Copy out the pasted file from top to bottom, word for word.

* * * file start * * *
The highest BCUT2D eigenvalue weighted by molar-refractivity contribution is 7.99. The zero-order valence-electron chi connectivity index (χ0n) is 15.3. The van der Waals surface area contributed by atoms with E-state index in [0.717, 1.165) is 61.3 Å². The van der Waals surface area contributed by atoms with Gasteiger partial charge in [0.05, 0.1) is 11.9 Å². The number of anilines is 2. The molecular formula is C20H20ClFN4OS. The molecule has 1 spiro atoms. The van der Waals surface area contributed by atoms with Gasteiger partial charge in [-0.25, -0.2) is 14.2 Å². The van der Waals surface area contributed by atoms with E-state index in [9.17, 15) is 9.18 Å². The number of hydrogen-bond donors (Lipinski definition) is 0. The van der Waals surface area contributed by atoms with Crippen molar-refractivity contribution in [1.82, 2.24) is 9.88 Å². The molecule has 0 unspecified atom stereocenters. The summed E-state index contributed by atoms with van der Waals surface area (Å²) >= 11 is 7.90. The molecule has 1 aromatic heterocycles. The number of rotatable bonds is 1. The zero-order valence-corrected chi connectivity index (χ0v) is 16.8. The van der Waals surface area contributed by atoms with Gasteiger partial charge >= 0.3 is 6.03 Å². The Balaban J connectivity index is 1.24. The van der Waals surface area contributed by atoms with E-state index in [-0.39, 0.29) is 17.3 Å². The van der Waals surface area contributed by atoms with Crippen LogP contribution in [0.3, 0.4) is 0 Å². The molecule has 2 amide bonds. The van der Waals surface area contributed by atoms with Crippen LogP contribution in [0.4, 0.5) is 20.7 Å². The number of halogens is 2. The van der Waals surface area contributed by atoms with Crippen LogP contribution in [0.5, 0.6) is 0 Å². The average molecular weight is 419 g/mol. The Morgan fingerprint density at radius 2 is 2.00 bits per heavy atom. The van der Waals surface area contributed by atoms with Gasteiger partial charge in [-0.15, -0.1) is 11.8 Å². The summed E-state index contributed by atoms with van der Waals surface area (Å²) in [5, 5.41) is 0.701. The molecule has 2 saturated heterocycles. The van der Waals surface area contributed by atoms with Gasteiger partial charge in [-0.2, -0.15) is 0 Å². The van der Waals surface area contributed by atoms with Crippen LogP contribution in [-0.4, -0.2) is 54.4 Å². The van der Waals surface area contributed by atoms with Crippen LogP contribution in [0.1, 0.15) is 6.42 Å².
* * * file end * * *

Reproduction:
The highest BCUT2D eigenvalue weighted by molar-refractivity contribution is 7.99. The zero-order valence-electron chi connectivity index (χ0n) is 15.3. The van der Waals surface area contributed by atoms with E-state index in [0.717, 1.165) is 61.3 Å². The van der Waals surface area contributed by atoms with Gasteiger partial charge in [0.05, 0.1) is 11.9 Å². The number of anilines is 2. The molecular formula is C20H20ClFN4OS. The molecule has 1 spiro atoms. The van der Waals surface area contributed by atoms with Gasteiger partial charge in [-0.25, -0.2) is 14.2 Å². The van der Waals surface area contributed by atoms with E-state index in [9.17, 15) is 9.18 Å². The number of hydrogen-bond donors (Lipinski definition) is 0. The van der Waals surface area contributed by atoms with Crippen molar-refractivity contribution in [1.82, 2.24) is 9.88 Å². The molecule has 0 unspecified atom stereocenters. The summed E-state index contributed by atoms with van der Waals surface area (Å²) >= 11 is 7.90. The molecule has 1 aromatic heterocycles. The number of rotatable bonds is 1. The zero-order valence-corrected chi connectivity index (χ0v) is 16.8. The van der Waals surface area contributed by atoms with Gasteiger partial charge >= 0.3 is 6.03 Å². The Balaban J connectivity index is 1.24. The van der Waals surface area contributed by atoms with E-state index in [-0.39, 0.29) is 17.3 Å². The van der Waals surface area contributed by atoms with Crippen LogP contribution in [0.3, 0.4) is 0 Å². The molecule has 2 amide bonds. The van der Waals surface area contributed by atoms with Crippen LogP contribution in [0.4, 0.5) is 20.7 Å². The number of halogens is 2. The van der Waals surface area contributed by atoms with Crippen LogP contribution in [0.5, 0.6) is 0 Å². The average molecular weight is 419 g/mol. The Morgan fingerprint density at radius 2 is 2.00 bits per heavy atom. The van der Waals surface area contributed by atoms with Gasteiger partial charge in [-0.15, -0.1) is 11.8 Å². The summed E-state index contributed by atoms with van der Waals surface area (Å²) in [5, 5.41) is 0.701. The molecule has 2 saturated heterocycles. The van der Waals surface area contributed by atoms with Gasteiger partial charge in [-0.2, -0.15) is 0 Å². The van der Waals surface area contributed by atoms with Crippen LogP contribution in [-0.4, -0.2) is 54.4 Å². The van der Waals surface area contributed by atoms with Crippen LogP contribution in [0.1, 0.15) is 6.42 Å².